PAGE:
Positive Humour in the Classroom – An Article by Dr Elmi Zulkarnain Osman

Positive Humour in the Classroom – An Article by Dr Elmi Zulkarnain Osman


I would like to take a moment to write about an often-ignored subject matter in teaching. Likely, it is unlikely to be covered in professional development or faculty meetings or university coursework, but I believe it is, nonetheless, a vital, living, breathing component of the classroom, which can transform learning and uplift students and teachers.

Humour. It is present in some classrooms, dreadfully absent in others. It comes natural to some teachers, difficult for many others.

Believe it or not, humour in the classroom has been researched considerably. While the results of humour on student learning is mixed, scholars do point out that there are benefits. However, like any tool, humour can be misconstrued, misused, abused. Therefore, I plan to cover the positive usage of humour with students. Here are 3 reasons to consider “levelling up” the humour level in your classroom:

Reason 1: Easing the Tension

Humour can ease the tension associated with engaging in lessons around issues of racism, politics, and other touchy subjects. Humour can provide a needed break from serious, intense material and discussion. Humour can bring positive feelings to the classroom. When I was a teacher from 2004 to 2013, I would do almost anything to get the class rolling with laughter with voice inflections, exaggerated facial expressions and movements, hilarious personal stories, ridiculous examples; and I encourage my students to do the same.

Reason 2: Bring Content to Life

Humour can help students remember material they learn. Research backs up the idea that humour positively affects levels of interest and attention. Thus, increasing engagement through humour might make the lesson more impactful. Teachers bring lessons to life through parody, games, and comical voices. I used puns, anecdotes, or whatever humorous things I can think of to make lessons more fun, more relevant, and more effective. My students and I laughed every day and it makes being in a school a little more fun.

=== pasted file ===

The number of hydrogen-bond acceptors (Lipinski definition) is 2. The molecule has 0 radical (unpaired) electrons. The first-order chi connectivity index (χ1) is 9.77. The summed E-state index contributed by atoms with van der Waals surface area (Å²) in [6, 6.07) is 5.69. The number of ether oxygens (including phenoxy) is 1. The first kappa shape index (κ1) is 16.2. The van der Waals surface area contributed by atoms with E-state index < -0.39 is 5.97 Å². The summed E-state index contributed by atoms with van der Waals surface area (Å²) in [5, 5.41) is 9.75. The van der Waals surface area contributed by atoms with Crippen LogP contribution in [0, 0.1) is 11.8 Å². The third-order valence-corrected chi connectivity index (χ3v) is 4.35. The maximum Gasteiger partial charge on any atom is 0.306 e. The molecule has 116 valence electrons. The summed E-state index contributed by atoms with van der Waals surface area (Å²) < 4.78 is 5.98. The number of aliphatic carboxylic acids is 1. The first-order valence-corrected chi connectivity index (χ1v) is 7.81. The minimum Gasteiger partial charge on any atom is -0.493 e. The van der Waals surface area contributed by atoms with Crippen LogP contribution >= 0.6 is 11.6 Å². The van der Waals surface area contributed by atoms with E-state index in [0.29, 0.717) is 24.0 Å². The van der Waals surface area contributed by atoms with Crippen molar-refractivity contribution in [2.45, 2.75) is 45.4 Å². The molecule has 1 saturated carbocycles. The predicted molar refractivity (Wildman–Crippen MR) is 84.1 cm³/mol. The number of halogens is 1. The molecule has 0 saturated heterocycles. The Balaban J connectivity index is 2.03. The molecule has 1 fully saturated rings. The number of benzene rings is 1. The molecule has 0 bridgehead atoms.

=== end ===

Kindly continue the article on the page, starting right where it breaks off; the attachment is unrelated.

Reason 3: Placing Yourself as the Teacher in a Positive Life

If we’re honest, teaching is a selling game. If students view you favourably and they are “sold on you,” then they are willing to work harder, listen, and be more cooperative in class. Humour portrays you in a favourable light. In fact, for the professors I know at the National Institue of Education, the use of humour has translated to more positive evaluations by students. However, what’s important to note is that these benefits come from the use of “positive” humour.


Teachers should use humour that comfortably fits who they are and what they teach. Never try to force it and be something you are not. It might help to remember that while I highly recommend humour in teaching, it’s not a necessary component for learning although, I personally believe it helps.

The teachers and professors who have had the greatest impact on me have certainly been those that used humour at least to some extent. They laughed at themselves, at the content, with the students. They loved teaching and learning but they didn’t take themselves too seriously. As a result, the students didn’t either.

Dr Elmi Zulkarnain Osman is an award-winning educator from Singapore, an inspiring motivational speaker, a successful corporate trainer and highly sought-after Malay language coach. He graduated from Trident University International with a PhD in Educational Leadership. Dr Elmi Zulkarnain is the founder and CEO of Elemantra Consultancy (Singapore).